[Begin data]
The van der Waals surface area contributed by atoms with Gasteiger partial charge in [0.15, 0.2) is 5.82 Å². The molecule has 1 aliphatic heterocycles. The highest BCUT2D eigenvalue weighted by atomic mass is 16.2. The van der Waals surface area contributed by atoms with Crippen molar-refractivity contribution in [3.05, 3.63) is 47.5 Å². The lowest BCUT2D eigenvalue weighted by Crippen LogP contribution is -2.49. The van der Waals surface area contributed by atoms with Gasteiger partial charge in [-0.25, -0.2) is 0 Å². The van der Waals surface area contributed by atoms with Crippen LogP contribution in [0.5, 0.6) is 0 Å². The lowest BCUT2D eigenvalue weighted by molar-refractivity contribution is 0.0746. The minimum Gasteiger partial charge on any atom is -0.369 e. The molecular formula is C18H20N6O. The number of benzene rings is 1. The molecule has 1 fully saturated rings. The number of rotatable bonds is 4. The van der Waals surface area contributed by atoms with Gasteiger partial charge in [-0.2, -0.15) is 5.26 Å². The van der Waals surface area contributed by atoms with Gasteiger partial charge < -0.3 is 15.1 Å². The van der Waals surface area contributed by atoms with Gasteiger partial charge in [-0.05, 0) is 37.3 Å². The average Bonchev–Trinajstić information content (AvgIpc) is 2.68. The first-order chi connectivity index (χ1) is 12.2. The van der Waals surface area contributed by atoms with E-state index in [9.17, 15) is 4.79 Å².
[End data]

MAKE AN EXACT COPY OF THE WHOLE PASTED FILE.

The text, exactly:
The van der Waals surface area contributed by atoms with Gasteiger partial charge in [0.15, 0.2) is 5.82 Å². The molecule has 1 aliphatic heterocycles. The highest BCUT2D eigenvalue weighted by atomic mass is 16.2. The van der Waals surface area contributed by atoms with Crippen molar-refractivity contribution in [3.05, 3.63) is 47.5 Å². The lowest BCUT2D eigenvalue weighted by Crippen LogP contribution is -2.49. The van der Waals surface area contributed by atoms with Gasteiger partial charge in [-0.25, -0.2) is 0 Å². The van der Waals surface area contributed by atoms with Crippen LogP contribution in [0.5, 0.6) is 0 Å². The lowest BCUT2D eigenvalue weighted by molar-refractivity contribution is 0.0746. The minimum Gasteiger partial charge on any atom is -0.369 e. The molecular formula is C18H20N6O. The number of benzene rings is 1. The molecule has 1 fully saturated rings. The number of rotatable bonds is 4. The van der Waals surface area contributed by atoms with Gasteiger partial charge in [-0.2, -0.15) is 5.26 Å². The van der Waals surface area contributed by atoms with Gasteiger partial charge < -0.3 is 15.1 Å². The van der Waals surface area contributed by atoms with Gasteiger partial charge in [-0.05, 0) is 37.3 Å². The average Bonchev–Trinajstić information content (AvgIpc) is 2.68. The first-order chi connectivity index (χ1) is 12.2. The van der Waals surface area contributed by atoms with E-state index in [9.17, 15) is 4.79 Å².